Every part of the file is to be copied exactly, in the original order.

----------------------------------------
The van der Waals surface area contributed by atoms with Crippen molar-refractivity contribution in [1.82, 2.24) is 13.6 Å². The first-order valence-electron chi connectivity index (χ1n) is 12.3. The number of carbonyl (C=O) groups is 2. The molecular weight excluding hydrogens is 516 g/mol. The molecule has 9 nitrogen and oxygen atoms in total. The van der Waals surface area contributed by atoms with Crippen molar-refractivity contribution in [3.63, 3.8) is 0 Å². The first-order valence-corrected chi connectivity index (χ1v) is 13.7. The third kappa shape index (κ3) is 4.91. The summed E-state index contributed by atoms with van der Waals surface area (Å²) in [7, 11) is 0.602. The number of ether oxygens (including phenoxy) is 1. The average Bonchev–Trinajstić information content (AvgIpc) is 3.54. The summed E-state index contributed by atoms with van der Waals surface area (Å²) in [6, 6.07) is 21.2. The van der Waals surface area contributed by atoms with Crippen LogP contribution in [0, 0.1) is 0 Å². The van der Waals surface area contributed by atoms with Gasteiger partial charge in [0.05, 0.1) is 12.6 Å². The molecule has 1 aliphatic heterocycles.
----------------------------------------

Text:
The van der Waals surface area contributed by atoms with Crippen molar-refractivity contribution in [1.82, 2.24) is 13.6 Å². The first-order valence-electron chi connectivity index (χ1n) is 12.3. The number of carbonyl (C=O) groups is 2. The molecular weight excluding hydrogens is 516 g/mol. The molecule has 9 nitrogen and oxygen atoms in total. The van der Waals surface area contributed by atoms with Crippen molar-refractivity contribution in [3.63, 3.8) is 0 Å². The first-order valence-corrected chi connectivity index (χ1v) is 13.7. The third kappa shape index (κ3) is 4.91. The summed E-state index contributed by atoms with van der Waals surface area (Å²) in [7, 11) is 0.602. The number of ether oxygens (including phenoxy) is 1. The average Bonchev–Trinajstić information content (AvgIpc) is 3.54. The summed E-state index contributed by atoms with van der Waals surface area (Å²) in [6, 6.07) is 21.2. The van der Waals surface area contributed by atoms with Crippen LogP contribution in [0, 0.1) is 0 Å². The van der Waals surface area contributed by atoms with Gasteiger partial charge in [0.05, 0.1) is 12.6 Å². The molecule has 1 aliphatic heterocycles.